Article 20 of the CRC

Article 20 of the CRC recognises that a child temporarily or permanently deprived of his or her family environment, or in whose best interest cannot be allowed to remain in that environment, is entitled to special protection and assistance provided by the state. Paragraph 2 requires state parties to ensure alternative care for such a child.

To that end, the Amendment Rules provide further support for foster children and children who are under a protection order, by increasing the amount of time an ACCS (child wellbeing) certificate or determination may be in effect for such a child. They also provide further support by ensuring that child care providers can be eligible to receive ACCS (child wellbeing) for foster children. This will ensure the children have continuous access to quality child care, even when they have just transitioned to a new foster family who has not yet determined its eligibility to receive child care subsidy.

Conclusion

The Instrument is compatible with human rights because it advances the protection of human rights.

 

Minister for Education and Youth, Alan Tudge


Child Care Subsidy Amendment (Improving Assistance for Vulnerable and Disadvantaged Families) Minister’s Rules 2021

EXPLANATION OF PROVISIONS

Section 1 Name

1. This is a formal provision specifying the name of the instrument.

Section 2 Commencement

2. This provision provides that sections 1 to 4 of the Amendment Rules commence on the day after the instrument is registered.

3. It provides that Schedule 1, Part 1, which implements changes to ACCS (child wellbeing), commences on the later of:

a.      Immediately after the Amendment Acts commence, and

b.      The day after the instrument is registered.

4. It also provides that Schedule 1, Part 2 commences on 1 July 2021.

5. The amendments referred to in paragraph 3(a) (above) commence on 1 July 2021.

Section 3 Authority

6. This provision provides that the Amendment Rules are made under subsection 85GB(1) of the Family Assistance Act, which allows the Minister to make rules required or permitted to be prescribed by either the Family Assistance Act or the Family Assistance Administration Act. .

Section 4 Title of Section

7. This section provides that the Principal Rules are amended as set out in the Schedule to the Amendment Rules. 

SCHEDULE 1 – Amendments

Part 1—ACCS (child wellbeing) amendments

Item 1

8. This item specifies, for the purposes of the definition section, that the term “in a formal foster care arrangement”, as used in the Amendment Rules, has the meaning given by new section 8E.

Item 2

9. This item introduces into section 4 a new definition for the term “long term protection order”. It provides that a long term protection order is a final protection or welfare order made under a law of a state or territory that gives responsibility in relation to the parental or care responsibility for or supervision of the child or young person to an authority, such as a Minister, a government department or statutory authority, an office holder in a department or statutory authority, an organisation or the chief executive of an organisation.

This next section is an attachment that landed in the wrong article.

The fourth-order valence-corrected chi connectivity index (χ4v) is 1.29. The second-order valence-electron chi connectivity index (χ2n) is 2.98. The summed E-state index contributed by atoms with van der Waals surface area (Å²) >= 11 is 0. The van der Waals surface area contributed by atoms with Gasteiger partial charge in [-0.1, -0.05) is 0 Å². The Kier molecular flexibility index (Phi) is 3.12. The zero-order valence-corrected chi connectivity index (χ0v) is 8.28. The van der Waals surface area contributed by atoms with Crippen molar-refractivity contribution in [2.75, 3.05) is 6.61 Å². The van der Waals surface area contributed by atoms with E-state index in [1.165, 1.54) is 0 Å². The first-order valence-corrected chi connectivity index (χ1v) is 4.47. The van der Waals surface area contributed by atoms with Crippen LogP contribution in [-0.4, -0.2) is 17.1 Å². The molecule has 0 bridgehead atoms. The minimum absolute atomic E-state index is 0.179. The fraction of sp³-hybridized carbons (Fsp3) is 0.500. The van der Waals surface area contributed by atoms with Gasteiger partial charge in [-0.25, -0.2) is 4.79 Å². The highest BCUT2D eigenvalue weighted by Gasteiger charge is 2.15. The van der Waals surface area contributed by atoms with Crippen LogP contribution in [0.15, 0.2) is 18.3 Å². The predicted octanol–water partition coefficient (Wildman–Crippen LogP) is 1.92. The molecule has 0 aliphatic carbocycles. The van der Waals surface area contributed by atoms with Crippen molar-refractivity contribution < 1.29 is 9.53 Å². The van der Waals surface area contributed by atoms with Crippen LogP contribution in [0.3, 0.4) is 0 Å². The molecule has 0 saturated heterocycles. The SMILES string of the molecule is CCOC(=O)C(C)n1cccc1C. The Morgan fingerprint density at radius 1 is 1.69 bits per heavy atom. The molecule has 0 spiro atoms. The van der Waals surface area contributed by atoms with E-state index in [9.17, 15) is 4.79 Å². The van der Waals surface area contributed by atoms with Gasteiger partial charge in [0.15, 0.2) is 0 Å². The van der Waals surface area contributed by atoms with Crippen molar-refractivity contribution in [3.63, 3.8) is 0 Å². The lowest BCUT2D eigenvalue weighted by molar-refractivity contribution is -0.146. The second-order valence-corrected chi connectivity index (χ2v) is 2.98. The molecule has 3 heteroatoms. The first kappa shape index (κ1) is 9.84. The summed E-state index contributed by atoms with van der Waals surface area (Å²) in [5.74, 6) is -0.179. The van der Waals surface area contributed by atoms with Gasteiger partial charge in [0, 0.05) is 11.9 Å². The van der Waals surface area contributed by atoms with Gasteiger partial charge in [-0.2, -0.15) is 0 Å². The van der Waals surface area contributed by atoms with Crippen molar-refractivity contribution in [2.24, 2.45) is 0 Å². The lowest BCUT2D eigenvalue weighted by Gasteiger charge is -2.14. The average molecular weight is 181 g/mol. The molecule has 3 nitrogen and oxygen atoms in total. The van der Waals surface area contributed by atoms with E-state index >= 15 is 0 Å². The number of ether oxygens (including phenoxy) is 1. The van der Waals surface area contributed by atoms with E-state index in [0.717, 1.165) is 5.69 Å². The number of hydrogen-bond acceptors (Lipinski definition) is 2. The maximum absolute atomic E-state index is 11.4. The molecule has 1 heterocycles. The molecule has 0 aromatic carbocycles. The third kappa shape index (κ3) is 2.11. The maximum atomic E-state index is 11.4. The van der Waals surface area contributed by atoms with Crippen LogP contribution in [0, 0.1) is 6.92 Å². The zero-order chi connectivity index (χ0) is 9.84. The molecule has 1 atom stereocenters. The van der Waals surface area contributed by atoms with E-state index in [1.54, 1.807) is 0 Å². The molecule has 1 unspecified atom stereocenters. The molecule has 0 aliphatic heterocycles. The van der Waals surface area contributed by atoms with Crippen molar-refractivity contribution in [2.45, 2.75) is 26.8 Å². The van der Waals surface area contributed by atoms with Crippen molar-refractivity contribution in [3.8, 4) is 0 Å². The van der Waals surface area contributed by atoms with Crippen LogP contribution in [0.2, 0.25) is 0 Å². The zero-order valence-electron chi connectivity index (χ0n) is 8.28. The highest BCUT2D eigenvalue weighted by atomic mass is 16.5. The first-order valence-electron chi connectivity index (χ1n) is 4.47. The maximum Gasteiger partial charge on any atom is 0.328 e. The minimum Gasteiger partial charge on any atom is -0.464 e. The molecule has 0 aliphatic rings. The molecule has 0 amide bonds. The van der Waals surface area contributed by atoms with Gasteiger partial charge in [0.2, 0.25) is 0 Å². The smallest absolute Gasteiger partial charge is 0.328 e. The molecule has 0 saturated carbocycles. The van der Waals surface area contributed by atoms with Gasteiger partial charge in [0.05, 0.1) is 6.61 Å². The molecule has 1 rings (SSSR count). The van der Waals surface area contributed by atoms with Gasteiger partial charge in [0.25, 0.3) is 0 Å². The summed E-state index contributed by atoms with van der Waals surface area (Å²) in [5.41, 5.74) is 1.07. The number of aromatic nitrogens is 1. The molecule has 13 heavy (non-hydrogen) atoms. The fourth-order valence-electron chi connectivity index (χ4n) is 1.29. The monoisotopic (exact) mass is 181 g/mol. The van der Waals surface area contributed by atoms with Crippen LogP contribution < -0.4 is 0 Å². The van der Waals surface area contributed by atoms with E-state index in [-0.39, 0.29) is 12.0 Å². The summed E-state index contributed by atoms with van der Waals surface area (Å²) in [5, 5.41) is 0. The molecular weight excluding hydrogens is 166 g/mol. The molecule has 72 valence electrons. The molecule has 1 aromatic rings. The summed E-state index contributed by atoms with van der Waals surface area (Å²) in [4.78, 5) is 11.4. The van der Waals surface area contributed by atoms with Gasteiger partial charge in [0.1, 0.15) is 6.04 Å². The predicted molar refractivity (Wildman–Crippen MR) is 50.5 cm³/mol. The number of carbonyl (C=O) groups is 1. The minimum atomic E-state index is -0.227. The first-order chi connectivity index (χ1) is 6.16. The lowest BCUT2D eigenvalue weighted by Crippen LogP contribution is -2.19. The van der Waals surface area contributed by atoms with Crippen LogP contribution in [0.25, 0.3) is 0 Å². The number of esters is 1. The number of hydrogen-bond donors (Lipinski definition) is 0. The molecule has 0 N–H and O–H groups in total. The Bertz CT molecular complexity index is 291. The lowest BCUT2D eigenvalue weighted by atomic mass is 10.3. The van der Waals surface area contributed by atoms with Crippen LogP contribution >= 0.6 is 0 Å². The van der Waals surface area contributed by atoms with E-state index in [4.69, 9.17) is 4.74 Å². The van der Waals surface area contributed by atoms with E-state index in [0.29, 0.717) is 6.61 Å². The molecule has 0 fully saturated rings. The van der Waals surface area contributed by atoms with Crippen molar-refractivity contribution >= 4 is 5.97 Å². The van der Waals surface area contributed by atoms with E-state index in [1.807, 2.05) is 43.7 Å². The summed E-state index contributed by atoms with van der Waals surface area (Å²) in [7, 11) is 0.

10. Each state and territory has enacted legislation in relation to child welfare, and each piece of child welfare legislation allows an order to be made for the protection of children by placing them under the responsibility of a particular authority. However, different terminology is used for such an order across jurisdictions and the relevant authority is different in each state or territory. The intent of this definition is to capture any order that can be made under state or territory legislation where the order is more than a temporary, short term order, and where the order gives parental or care responsibility to an authority.

Item 3

11. This item inserts a new Division 1B to Part 2 into the Principal Rules. The new division includes a new section 8E will prescribe a class of children for the purposes of s 85CA(2)(b)(ii) of the Family Assistance Act, which provides that in limited circumstances, approved child care providers may be eligible to receive ACCS (child wellbeing) for the children in their care.

12. The class of children prescribed by section 8E is the class of children who are in a formal foster care arrangement (the definition introduced by item 1). The policy rationale for making approved providers eligible to receive ACCS (child wellbeing) for children in formal foster care arrangements is that when a child moves to a new foster home, it can take some time for all the necessary arrangements to be in place, including for the foster family to establish whether it is eligible for CCS. Foster children are already in a vulnerable situation, and this delay may cause disruption to the flow of subsidy to support their access to child care. By making providers eligible, children in foster care arrangements will have continuous access to child care. This will reduce the likelihood of gaps in the provision of child care assistance to these children, and reduce the likelihood of foster carers incurring debts to providers while they are in the process of establishing eligibility for, and claiming, CCS. It is expected that the provider will work with the foster family to ensure a CCS eligible person is identified and a complying written agreement is in place with that person before the provider’s eligibility expires. Under subsection 85CE(5A) of the Family Assistance Act as amended by the Amendment Acts, a provider can be eligible under a combination of a certificate and one or more determinations for a maximum of 13 weeks.